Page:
Following the direction of the organizing committee, the conceptual design was to be the visual antithesis of the 1936 Berlin Olympics. As previously mentioned, the organizers had to battle with Germany’s historical experience and tainted Olympic past. Hosting the Games, provided the stage to make a statement about democracy rising in West Germany. Society was ready for reform and innovation. Therefore, whereas the architecture of the Berlin Games featured imposing facades and grand squares awash in red, the Olympic Park was to embody the openness of democracy in a natural environment.

Behnisch architects were faced with the rather daunting challenge of translating these formulated principles into architecture. With the help of Frei Otto and more than 25,000 construction workers from 24 countries, their design was turned into a reality.

When walking around the park, visitors feel the openness that the organizers had hoped for. All the major installations are sculpted into the landscape, so spectators enter the stadiums from the upper rim and have an immediate view of the playing fields below. This allows the landscape to maintain a natural feel. Undoubtedly the most important feature of the conceptual design though is the roof.

Wanting to maintain the landscape principle, the architects rejected the rigid geometry of typical stadium roofs. Instead, they connected the various installations into a harmonious nexus of sport with a system of transparent tent shapes. Not without controversy, during the construction the roof was subsequent to great public debate. Many felt the extensive time commitment and high costs were not worth its novelty. Thankfully, the architects remained steadfast in their vision.

Today, visitors find that the rising silhouette of the roof mirrors the alpine panorama in the distance. Some think the roof provides a sense of flight while still others insist the tent structure makes the installations appear lighter and less imposing. No matter the interpretation, few can argue against its iconic status. According to the architects, “The roof turned out as we had all imagined it: transparent, surprising, novel, unusual.” For the city of Munich, it has had enduring success. As Wilfrid Spronk, the current General Manager of the Olympic Park, explains, “The architecture, especially the silhouette of the tent roofs, has become a symbol, a brandmark.”

Now, if I have done a proper job in this analysis, you might have had the same “ah-ha” moment that hit me a few weeks back. Should all host cities shoot for the proverbial moon with innovative architecture in the hopes of creating their own icon? Well, that is not as easy as it sounds. Let us remember the delicate balance of factors required of an icon. Unlike sports icons, there isn’t a concrete recipe for success. It is never a sure thing. Just ask star architect Frank Gehry, who has his fair share of failed icons.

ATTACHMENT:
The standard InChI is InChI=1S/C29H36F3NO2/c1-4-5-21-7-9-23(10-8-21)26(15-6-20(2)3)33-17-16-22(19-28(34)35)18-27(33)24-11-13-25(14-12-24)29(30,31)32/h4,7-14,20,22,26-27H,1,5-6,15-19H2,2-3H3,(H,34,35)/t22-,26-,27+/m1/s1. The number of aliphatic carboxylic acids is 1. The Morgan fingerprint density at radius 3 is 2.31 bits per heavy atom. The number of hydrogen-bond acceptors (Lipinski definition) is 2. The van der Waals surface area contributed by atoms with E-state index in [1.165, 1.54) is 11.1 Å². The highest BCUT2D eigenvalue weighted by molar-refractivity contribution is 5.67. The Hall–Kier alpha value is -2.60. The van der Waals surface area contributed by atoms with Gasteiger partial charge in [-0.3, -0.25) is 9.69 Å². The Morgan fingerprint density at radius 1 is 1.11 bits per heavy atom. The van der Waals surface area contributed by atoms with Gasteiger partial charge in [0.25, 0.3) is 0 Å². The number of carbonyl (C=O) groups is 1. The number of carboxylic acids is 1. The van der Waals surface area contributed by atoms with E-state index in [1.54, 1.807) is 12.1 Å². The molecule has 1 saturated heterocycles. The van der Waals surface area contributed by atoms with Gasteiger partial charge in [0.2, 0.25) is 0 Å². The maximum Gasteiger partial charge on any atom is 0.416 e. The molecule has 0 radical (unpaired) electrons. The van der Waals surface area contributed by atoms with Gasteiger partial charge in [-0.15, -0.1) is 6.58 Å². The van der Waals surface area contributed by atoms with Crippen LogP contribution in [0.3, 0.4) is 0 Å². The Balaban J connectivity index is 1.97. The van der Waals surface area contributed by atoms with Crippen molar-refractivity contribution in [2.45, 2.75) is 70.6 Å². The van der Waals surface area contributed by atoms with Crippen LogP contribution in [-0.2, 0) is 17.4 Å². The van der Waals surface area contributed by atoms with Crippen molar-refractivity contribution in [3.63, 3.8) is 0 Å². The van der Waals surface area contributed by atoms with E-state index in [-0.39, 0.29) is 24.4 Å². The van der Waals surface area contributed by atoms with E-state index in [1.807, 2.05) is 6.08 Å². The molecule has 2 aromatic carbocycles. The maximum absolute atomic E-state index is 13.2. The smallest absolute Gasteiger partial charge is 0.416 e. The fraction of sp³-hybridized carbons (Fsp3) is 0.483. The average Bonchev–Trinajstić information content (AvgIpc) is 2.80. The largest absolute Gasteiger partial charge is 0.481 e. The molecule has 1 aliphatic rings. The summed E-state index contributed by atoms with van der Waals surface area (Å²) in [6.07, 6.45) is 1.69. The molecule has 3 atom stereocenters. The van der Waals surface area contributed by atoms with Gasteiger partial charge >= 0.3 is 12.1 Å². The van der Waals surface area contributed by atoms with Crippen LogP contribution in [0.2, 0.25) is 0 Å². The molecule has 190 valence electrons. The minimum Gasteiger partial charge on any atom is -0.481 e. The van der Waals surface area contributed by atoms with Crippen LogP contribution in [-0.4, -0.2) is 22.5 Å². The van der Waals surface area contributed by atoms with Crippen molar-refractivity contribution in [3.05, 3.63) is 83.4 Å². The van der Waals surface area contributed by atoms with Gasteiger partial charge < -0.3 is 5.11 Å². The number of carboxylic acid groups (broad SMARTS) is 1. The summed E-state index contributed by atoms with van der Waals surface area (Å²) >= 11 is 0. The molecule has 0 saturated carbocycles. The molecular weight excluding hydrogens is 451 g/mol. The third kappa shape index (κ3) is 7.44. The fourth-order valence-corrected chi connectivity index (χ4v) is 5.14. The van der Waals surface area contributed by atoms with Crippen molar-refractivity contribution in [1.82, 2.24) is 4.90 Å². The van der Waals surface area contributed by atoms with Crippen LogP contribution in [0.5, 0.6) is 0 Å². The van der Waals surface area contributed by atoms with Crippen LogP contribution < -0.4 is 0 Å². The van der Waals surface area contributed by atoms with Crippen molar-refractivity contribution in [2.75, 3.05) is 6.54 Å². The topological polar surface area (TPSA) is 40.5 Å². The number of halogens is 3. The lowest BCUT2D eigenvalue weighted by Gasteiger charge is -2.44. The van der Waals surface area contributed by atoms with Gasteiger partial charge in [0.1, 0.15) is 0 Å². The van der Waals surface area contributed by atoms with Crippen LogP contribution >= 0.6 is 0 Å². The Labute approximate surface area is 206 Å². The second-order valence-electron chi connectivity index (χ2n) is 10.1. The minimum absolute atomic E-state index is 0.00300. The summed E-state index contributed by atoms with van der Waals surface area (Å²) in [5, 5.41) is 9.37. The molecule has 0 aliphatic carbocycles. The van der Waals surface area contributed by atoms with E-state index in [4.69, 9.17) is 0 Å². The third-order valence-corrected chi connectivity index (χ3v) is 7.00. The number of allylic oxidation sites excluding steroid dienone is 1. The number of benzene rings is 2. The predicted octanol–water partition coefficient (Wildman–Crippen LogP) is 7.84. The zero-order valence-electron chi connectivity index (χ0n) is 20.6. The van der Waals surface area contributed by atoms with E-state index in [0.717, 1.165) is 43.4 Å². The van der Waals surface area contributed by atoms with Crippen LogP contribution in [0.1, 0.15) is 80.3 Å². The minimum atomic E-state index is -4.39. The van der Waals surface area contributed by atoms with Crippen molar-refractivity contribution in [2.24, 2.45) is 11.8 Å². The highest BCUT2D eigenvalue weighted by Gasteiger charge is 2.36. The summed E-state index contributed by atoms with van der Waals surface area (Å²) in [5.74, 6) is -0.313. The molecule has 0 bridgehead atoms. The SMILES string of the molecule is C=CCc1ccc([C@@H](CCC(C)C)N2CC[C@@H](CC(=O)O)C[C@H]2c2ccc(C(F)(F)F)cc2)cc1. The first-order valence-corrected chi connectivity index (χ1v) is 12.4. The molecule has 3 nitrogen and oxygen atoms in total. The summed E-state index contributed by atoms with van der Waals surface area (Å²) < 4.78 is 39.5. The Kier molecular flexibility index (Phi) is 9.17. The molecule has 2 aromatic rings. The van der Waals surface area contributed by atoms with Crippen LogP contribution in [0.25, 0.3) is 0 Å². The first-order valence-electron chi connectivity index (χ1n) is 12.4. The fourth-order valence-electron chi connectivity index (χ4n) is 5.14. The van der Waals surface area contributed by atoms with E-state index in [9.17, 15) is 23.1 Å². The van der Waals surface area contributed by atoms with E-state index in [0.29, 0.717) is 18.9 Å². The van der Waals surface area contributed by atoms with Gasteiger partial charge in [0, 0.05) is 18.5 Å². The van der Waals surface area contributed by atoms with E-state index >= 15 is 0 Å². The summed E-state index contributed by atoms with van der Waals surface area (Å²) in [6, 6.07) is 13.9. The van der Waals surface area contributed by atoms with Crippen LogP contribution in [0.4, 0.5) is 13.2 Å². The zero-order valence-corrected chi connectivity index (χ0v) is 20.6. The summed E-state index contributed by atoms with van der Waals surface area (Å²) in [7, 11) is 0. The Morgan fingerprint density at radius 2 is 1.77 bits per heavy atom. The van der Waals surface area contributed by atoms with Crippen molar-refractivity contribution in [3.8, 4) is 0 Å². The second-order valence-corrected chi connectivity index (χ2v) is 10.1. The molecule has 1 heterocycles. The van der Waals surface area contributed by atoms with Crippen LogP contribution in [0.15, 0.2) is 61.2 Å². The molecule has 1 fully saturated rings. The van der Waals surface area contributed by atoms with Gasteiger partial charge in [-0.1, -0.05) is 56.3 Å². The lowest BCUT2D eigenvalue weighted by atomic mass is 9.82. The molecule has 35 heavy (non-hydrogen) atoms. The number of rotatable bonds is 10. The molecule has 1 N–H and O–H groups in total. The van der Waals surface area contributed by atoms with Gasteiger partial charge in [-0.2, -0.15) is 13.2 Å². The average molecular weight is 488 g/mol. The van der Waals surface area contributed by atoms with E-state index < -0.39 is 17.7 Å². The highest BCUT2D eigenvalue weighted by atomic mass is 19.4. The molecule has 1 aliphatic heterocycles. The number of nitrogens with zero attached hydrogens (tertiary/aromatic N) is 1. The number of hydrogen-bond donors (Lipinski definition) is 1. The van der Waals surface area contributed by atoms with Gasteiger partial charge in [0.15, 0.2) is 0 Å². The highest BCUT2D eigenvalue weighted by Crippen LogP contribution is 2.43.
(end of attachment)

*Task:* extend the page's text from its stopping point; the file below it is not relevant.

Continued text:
If you are an architect and the city council calls on you to build a functional office building that is one thing. But when they ask you to create a popular icon that will project a positive image of the city at home and abroad, you might start you sweat. It is a challenge, both creatively and financially.

That said, the Olympic Games have become a stage for unveiling the latest attempts. Three years ago in Athens, Santiago Calatrava added steel arches and other touches to an existing stadium in the hopes of providing the boost needed to become an icon. Never to be outdone, the Chinese are in the midst of constructing their own Olympic Stadium with iconic aspirations. The Beijing National Stadium designed by Swiss architects Herzog and de Meuron, and also known as the Bird’s Nest, appears to have intriguing possibilities.

With such an intense spotlight, architectural error can have a negative impact on the enduring legacy for a host city. Organizers would be wise to take note of Montreal’s 1976 Olympic Stadium. As a result of horrendous planning and management, the stadium was a disaster. The supposedly retractable roof has never functioned properly and the inside gives off an uninviting atmosphere of a damp, concrete jungle. In the end, the stadium clouds any potential benefits from hosting for the people of Montreal.

Lastly, to return to the question I presented in the title of this entry, what makes an icon? Though definitions exist, I honestly do not think anyone can say exactly. You only know after it is finished. That may sound a bit risky, but in the case of Munich the gamble has paid substantial dividends.

Tuesday, December 26, 2006

The Munich Massacre

When someone casually mentions the 1972 Summer Olympic Games in Munich, the conversation almost immediately turns to the hostage situation and ensuing massacre. For those foreigners who witnessed the incident, the attack on the Jewish athletes is the most prominent memory from that summer. In 2005, the world was once again reminded of the disaster through Stephen Spielberg’s movie on the subject. By projecting the tragic events to the next generation, the memory of the lost athletes will not soon be forgotten.